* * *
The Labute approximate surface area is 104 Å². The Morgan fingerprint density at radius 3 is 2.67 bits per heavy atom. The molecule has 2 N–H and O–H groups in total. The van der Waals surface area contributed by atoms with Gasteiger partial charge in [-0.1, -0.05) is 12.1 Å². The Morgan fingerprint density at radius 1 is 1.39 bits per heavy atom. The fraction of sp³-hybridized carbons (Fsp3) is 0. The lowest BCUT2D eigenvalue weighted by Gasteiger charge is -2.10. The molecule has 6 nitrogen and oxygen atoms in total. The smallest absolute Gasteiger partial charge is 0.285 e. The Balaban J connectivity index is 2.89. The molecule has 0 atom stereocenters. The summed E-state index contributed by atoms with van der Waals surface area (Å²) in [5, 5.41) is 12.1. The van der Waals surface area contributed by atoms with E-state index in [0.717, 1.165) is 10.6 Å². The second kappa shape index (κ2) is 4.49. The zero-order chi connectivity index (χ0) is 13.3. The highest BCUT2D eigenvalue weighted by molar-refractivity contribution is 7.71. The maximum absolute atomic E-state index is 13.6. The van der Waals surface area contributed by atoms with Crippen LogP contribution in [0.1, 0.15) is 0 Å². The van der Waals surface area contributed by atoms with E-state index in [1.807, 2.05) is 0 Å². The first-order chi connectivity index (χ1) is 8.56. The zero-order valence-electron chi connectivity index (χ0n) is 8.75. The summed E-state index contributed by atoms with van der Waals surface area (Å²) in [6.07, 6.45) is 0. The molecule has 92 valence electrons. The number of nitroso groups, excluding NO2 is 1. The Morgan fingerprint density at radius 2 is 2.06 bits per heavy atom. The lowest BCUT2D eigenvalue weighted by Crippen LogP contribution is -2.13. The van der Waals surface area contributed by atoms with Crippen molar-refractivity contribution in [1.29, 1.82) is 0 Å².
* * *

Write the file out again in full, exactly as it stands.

The Labute approximate surface area is 104 Å². The Morgan fingerprint density at radius 3 is 2.67 bits per heavy atom. The molecule has 2 N–H and O–H groups in total. The van der Waals surface area contributed by atoms with Gasteiger partial charge in [-0.1, -0.05) is 12.1 Å². The Morgan fingerprint density at radius 1 is 1.39 bits per heavy atom. The fraction of sp³-hybridized carbons (Fsp3) is 0. The lowest BCUT2D eigenvalue weighted by Gasteiger charge is -2.10. The molecule has 6 nitrogen and oxygen atoms in total. The smallest absolute Gasteiger partial charge is 0.285 e. The Balaban J connectivity index is 2.89. The molecule has 0 atom stereocenters. The summed E-state index contributed by atoms with van der Waals surface area (Å²) in [5, 5.41) is 12.1. The van der Waals surface area contributed by atoms with E-state index in [0.717, 1.165) is 10.6 Å². The second kappa shape index (κ2) is 4.49. The zero-order chi connectivity index (χ0) is 13.3. The highest BCUT2D eigenvalue weighted by molar-refractivity contribution is 7.71. The maximum absolute atomic E-state index is 13.6. The van der Waals surface area contributed by atoms with Crippen LogP contribution in [0.1, 0.15) is 0 Å². The van der Waals surface area contributed by atoms with E-state index in [1.807, 2.05) is 0 Å². The first-order chi connectivity index (χ1) is 8.56. The zero-order valence-electron chi connectivity index (χ0n) is 8.75. The summed E-state index contributed by atoms with van der Waals surface area (Å²) in [6.07, 6.45) is 0. The molecule has 92 valence electrons. The number of nitroso groups, excluding NO2 is 1. The Morgan fingerprint density at radius 2 is 2.06 bits per heavy atom. The lowest BCUT2D eigenvalue weighted by Crippen LogP contribution is -2.13. The van der Waals surface area contributed by atoms with Crippen molar-refractivity contribution in [1.29, 1.82) is 0 Å².